Cameron criticises al-Megrahi release before US visit

David Cameron and Barack Obama Mr Cameron has said he and President Obama "get on well"

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David Cameron has attacked the release of the only man convicted of the Lockerbie bombing, ahead of his first official visit to the US as PM.

Mr Cameron described the Scottish government decision to free Abdelbaset al-Megrahi on compassionate grounds last year as "completely wrong".

The US Congress is investigating the background to the decision amid claims of lobbying by oil firm BP over it.

BP has denied this and ministers have said there is no evidence of any link.

The oil giant is under fire in the US following the fatal explosion at its Deepwater Horizon rig in the Gulf of Mexico, whose resultant leak has led to the worst environmental disaster in US history.

Mr Cameron is expected to discuss efforts to contain the leak as well as the Lockerbie case during his first visit to the White House as prime minister on Tuesday.

Mr Cameron, who met US President Barack Obama at the G8 and G20 summits last month, has described the US-UK relationship as "important and long-standing".

'Clear stance'

Asked about the decision in August to free Libyan al-Megrahi after he was diagnosed with terminal cancer and given three months to live, Mr Cameron stressed it had been a decision for the Scottish government alone.

However, he said he "deeply regrets" the pain the decision caused to the relatives of the 270 mainly US citizens, killed in the 1988 bombing.

"All I know is, as leader of the opposition, I could not have been more clear that I thought the decision to release al-Megrahi was completely and utterly wrong," he told BBC Breakfast.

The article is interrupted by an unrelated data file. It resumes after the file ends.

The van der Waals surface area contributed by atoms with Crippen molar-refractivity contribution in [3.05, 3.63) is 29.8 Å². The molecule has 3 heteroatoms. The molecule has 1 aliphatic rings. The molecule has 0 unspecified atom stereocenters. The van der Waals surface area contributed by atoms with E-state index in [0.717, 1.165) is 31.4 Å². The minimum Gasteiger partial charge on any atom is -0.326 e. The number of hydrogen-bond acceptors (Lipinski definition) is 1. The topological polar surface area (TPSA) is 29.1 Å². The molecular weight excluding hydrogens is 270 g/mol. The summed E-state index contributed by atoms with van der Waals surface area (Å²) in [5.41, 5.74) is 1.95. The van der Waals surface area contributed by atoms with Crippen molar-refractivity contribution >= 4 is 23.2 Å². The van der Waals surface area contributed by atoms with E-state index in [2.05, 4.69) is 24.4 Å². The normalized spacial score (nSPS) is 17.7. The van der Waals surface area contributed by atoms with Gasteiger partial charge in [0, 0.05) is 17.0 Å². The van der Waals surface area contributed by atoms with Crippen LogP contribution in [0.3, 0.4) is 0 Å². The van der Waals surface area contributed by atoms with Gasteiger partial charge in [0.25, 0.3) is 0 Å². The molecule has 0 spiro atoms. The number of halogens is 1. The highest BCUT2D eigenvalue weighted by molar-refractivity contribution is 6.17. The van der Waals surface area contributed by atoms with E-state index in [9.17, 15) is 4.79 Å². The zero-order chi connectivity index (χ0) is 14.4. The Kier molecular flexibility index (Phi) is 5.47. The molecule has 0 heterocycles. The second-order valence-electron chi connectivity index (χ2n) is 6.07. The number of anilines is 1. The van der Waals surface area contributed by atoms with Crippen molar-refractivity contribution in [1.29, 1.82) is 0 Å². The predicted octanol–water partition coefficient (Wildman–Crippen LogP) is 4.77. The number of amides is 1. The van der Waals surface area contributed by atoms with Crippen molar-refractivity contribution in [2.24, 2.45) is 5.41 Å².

Asked whether BP - which has lucrative oil contracts in Libya - had lobbied for al-Megrahi's release, he said: "I have no idea what BP did. I am not responsible for BP."

Foreign Secretary William Hague has written to his US counterpart, Secretary of State Hillary Clinton, stating that there was no evidence of BP involvement in the decision.

BP has acknowledged that it warned the previous Labour government of a possible "negative impact on UK commercial interests" of slow progress being made agreeing a separate prisoner transfer agreement with Libya.

But it has insisted that it had no discussions with either the UK or Scottish government over the issue.

On Sunday, Tory MP Daniel Kawczynski called for a full public inquiry into the decision to release al-Megrahi.

As well as the White House visit - where Afghanistan is likely to be among the other priority issues discussed by the two men - Mr Cameron will meet US Vice President Joe Biden and Congressional leaders.

He will conclude his two-day visit by meeting UN Secretary General Ban Ki-Moon and business leaders in New York.

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